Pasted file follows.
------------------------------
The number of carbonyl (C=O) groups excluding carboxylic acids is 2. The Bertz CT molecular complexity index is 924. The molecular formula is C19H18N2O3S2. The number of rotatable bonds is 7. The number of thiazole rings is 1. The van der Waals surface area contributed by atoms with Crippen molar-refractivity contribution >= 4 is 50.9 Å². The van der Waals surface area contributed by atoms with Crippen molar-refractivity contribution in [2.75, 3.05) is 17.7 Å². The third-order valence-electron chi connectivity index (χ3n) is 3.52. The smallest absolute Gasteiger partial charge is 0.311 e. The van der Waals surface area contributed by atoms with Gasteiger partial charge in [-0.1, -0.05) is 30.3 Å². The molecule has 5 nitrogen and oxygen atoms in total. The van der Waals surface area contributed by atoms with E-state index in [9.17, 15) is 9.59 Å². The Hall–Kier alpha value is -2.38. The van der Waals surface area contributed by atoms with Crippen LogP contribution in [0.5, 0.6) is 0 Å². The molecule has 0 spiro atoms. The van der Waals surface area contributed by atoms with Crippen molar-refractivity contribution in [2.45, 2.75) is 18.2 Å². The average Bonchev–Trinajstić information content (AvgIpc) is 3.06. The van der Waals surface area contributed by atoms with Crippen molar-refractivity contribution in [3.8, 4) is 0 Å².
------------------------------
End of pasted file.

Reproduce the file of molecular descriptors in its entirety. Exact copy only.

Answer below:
The number of carbonyl (C=O) groups excluding carboxylic acids is 2. The Bertz CT molecular complexity index is 924. The molecular formula is C19H18N2O3S2. The number of rotatable bonds is 7. The number of thiazole rings is 1. The van der Waals surface area contributed by atoms with Crippen molar-refractivity contribution >= 4 is 50.9 Å². The van der Waals surface area contributed by atoms with Crippen molar-refractivity contribution in [2.75, 3.05) is 17.7 Å². The third-order valence-electron chi connectivity index (χ3n) is 3.52. The smallest absolute Gasteiger partial charge is 0.311 e. The van der Waals surface area contributed by atoms with Gasteiger partial charge in [-0.1, -0.05) is 30.3 Å². The molecule has 5 nitrogen and oxygen atoms in total. The van der Waals surface area contributed by atoms with E-state index in [9.17, 15) is 9.59 Å². The Hall–Kier alpha value is -2.38. The van der Waals surface area contributed by atoms with Crippen LogP contribution in [0.5, 0.6) is 0 Å². The molecule has 0 spiro atoms. The van der Waals surface area contributed by atoms with Crippen molar-refractivity contribution in [2.45, 2.75) is 18.2 Å². The average Bonchev–Trinajstić information content (AvgIpc) is 3.06. The van der Waals surface area contributed by atoms with Crippen molar-refractivity contribution in [3.8, 4) is 0 Å².